Bone Metastasis

What is Bone Metastasis

Bone metastasis is cancer that spreads to the bones from another part of the body. A person may have bone metastasis in one bone or in more than one bone.

Cancer that spreads to the bones is different from cancer that starts in the bones (primary bone cancer). Bone metastasis is more common than primary bone cancer.

The spine is the most common area for bone metastasis. Other common areas include:

  • Hip bone (pelvis).
  • Ribs.
  • Skull.
  • Long bones of the arm or leg.

Bone metastasis is painful, and it damages the bones. Bone metastasis damages and weakens bones in two ways. A person may have bone destruction (osteolytic damage) or abnormal bone growth (osteoblastic destruction). Both of these conditions can make bones so weak that they break (pathologic fracture) even from a minor injury.

What are the causes?

This condition is caused by cancer cells that spread to bone. These cells can get into your bloodstream and spread through your body. They can also get into the vessels that are part of your lymphatic system (lymph vessels) and spread that way.

What increases the risk?

This condition is more likely to develop in people who have an advanced type of cancer that is known to spread to bone. Cancers that often spread to bone include:

  • Breast cancer.
  • Prostate cancer.
  • Lung cancer.
  • Thyroid cancer.
  • Kidney cancer.

What are the signs or symptoms?

The most common symptom of this condition is bone pain, especially while you are resting. Other symptoms include:

  • A broken bone (fracture) that happens with little or no trauma.
  • Low number of red blood cells (anemia). Bone destruction may damage the spongy tissue (bone marrow) in the center of some bones where red blood cells are produced. Anemia can cause:
    • Weakness.
    • Shortness of breath.
    • Headache.
    • Dizziness.
  • Back or neck pain with numbness or weakness, especially if you have bone metastasis in your spine.
  • High levels of calcium in your blood (hypercalcemia). When bone is destroyed, calcium is released into your blood. Symptoms of hypercalcemia include:
    • Constipation.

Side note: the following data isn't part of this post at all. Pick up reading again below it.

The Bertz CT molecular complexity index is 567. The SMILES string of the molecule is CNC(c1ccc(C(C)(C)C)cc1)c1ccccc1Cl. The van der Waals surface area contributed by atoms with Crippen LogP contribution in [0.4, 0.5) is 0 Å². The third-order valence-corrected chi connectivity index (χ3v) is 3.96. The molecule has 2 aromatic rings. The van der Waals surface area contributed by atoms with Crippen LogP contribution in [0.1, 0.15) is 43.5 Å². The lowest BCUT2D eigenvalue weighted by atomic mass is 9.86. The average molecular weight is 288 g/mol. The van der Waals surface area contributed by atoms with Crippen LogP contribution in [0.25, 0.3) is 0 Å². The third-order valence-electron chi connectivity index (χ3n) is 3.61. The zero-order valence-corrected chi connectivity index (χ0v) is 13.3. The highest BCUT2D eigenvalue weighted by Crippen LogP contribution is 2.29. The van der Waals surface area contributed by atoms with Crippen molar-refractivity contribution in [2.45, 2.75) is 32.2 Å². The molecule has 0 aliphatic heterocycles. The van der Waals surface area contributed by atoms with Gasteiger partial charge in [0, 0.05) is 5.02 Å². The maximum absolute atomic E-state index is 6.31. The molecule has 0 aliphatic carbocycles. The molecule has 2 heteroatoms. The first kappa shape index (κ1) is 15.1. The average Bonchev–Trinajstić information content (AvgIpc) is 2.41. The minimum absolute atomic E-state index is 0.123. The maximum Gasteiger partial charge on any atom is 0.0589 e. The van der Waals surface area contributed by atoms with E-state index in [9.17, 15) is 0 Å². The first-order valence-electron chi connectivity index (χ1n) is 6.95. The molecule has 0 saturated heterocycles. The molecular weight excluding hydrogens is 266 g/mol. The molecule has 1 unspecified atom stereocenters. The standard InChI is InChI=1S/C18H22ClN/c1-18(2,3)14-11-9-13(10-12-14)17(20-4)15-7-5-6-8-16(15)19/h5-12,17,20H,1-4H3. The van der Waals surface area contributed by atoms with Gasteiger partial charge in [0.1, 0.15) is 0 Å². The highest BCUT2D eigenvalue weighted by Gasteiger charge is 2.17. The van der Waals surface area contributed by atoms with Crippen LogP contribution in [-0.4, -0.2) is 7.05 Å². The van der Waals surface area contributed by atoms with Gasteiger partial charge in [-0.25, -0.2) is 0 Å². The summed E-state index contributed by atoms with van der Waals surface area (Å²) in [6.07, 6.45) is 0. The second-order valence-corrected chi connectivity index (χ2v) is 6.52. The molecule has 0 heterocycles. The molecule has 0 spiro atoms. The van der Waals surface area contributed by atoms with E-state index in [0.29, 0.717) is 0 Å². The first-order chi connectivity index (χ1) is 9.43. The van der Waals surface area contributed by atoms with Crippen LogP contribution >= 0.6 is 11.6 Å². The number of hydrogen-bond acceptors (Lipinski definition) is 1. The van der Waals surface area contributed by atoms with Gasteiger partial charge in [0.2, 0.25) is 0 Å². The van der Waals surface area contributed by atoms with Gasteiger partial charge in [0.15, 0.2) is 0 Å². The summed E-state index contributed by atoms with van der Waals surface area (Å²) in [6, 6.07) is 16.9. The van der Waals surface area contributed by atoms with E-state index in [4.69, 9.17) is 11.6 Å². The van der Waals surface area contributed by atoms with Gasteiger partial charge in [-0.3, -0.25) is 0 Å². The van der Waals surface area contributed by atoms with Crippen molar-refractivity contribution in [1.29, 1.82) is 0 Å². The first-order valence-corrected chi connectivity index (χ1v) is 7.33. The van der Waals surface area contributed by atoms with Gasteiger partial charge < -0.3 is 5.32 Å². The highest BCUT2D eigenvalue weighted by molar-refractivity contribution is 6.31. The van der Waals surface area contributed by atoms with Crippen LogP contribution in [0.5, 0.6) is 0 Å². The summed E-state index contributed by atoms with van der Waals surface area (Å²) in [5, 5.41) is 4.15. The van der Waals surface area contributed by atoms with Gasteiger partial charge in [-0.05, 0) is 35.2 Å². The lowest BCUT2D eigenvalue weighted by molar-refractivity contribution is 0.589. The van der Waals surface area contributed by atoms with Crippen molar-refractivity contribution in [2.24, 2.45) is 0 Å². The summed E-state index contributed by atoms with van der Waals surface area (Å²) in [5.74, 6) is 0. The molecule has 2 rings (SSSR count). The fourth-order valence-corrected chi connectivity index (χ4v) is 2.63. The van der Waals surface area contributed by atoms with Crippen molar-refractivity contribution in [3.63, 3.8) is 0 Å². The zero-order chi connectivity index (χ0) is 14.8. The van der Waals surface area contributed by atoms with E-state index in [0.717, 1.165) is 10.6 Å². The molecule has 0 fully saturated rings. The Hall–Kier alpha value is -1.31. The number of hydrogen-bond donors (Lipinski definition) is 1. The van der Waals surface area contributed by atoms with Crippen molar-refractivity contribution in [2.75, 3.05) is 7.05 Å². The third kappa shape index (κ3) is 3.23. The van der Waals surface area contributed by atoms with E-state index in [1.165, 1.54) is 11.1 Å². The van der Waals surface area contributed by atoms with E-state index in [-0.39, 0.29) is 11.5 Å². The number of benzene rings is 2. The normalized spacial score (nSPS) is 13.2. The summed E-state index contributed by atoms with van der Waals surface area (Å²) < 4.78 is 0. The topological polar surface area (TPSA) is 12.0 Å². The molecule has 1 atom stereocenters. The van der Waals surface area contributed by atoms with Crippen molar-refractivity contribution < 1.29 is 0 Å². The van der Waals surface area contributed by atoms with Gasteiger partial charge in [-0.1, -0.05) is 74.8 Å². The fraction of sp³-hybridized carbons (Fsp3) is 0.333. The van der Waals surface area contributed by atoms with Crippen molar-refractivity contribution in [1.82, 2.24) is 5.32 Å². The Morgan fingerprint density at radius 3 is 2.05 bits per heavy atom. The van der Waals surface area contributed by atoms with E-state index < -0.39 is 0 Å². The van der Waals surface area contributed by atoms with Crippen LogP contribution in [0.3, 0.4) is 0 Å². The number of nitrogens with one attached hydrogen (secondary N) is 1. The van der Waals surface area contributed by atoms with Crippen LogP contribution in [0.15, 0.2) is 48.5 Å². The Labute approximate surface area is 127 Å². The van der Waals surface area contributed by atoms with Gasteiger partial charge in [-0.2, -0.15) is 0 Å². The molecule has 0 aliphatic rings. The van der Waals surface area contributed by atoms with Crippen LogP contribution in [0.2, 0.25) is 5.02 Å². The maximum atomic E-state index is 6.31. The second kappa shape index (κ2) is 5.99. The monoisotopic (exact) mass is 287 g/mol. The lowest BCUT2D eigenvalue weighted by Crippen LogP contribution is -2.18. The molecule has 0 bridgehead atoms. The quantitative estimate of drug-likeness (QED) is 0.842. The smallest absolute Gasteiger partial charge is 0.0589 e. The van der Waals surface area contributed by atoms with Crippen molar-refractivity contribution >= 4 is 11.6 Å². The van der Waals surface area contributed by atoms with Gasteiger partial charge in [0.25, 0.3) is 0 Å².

• Thirst.
    • Nausea.
    • Sleepiness.

How is this diagnosed?

This condition may be diagnosed based on:

  • Your symptoms and medical history. Your health care provider may suspect this condition if you are being treated for cancer or have had cancer treatment in the past.
  • A physical exam.
  • Imaging studies, such as:
    • Bone X-rays, especially in the area where you have pain.
    • CT scan.
    • Bone scan.
    • MRI.
  • Blood tests to check for anemia or hypercalcemia.
  • A procedure to remove a piece of bone so it can be examined under a microscope (biopsy).

How is this treated?

Treatment for this condition depends on your overall health, the type of cancer you have, and how much the cancer has spread. You will work with a team of health care providers to determine which treatment is best for you. Treatment will focus on managing pain, preventing bone weakness, and slowing the spread of the cancer. Treatment may include:

  • Radiation therapy. This treatment uses X-rays to kill cancer cells. It is most effective for reducing pain, stopping tumor growth, and lowering the risk of fractures.
  • Radioisotope therapy. This treatment uses a radioactive medicine that is injected into your blood. The medicine travels to areas where cancer cells are active and kills them.
  • Chemotherapy. For this treatment, you are given cancer-killing drugs. You may have chemotherapy in cycles, with rest periods in between.
  • Medicines to block cells that destroy bone (bisphosphonatesand denosumab). These medicines are used to control bone pain. They may help to reduce hypercalcemia.
  • Medicines to reduce pain (opiates).
  • Endocrine therapies. These therapies slow cancer growth by blocking specific chemical messengers (hormones). Some types of cancer, including breast and prostate cancers, depend on hormones.
  • Targeted therapies. These therapies involve the use of drugs that block the growth and spread of cancer. This treatment is different from standard chemotherapy.
  • Immunotherapies. These therapies use the body’s defense system (immune system) to fight cancer cells.
  • Surgery. You may have surgery to remove bone cancer or to prevent or repair a fracture.

Follow these instructions at home:

Take medicines only as directed by your health care provider.

  • Do notdrive or operate heavy machinery while taking pain medicine.
  • Take the following steps to help prevent constipation, which can result from some pain medicines.
    • Include plenty of fruits and whole grains in your diet.
    • Drink enough fluid to keep your urine clear or pale yellow.
    • Ask your health care provider about taking a laxative if needed.
  • Keep all follow-up visits as directed by your health care provider. This is important.

Contact a health care provider if:

  • Your pain medicine is not helping.
  • You are too weak to care for yourself at home.

Get help right away if:

  • You fall and have pain or an injury.
  • You have trouble walking.
  • You have numbness or tingling in your legs.
  • Your pain suddenly gets worse.
  • You lose control of your bowels or your bladder.
  • You are very sleepy or confused.

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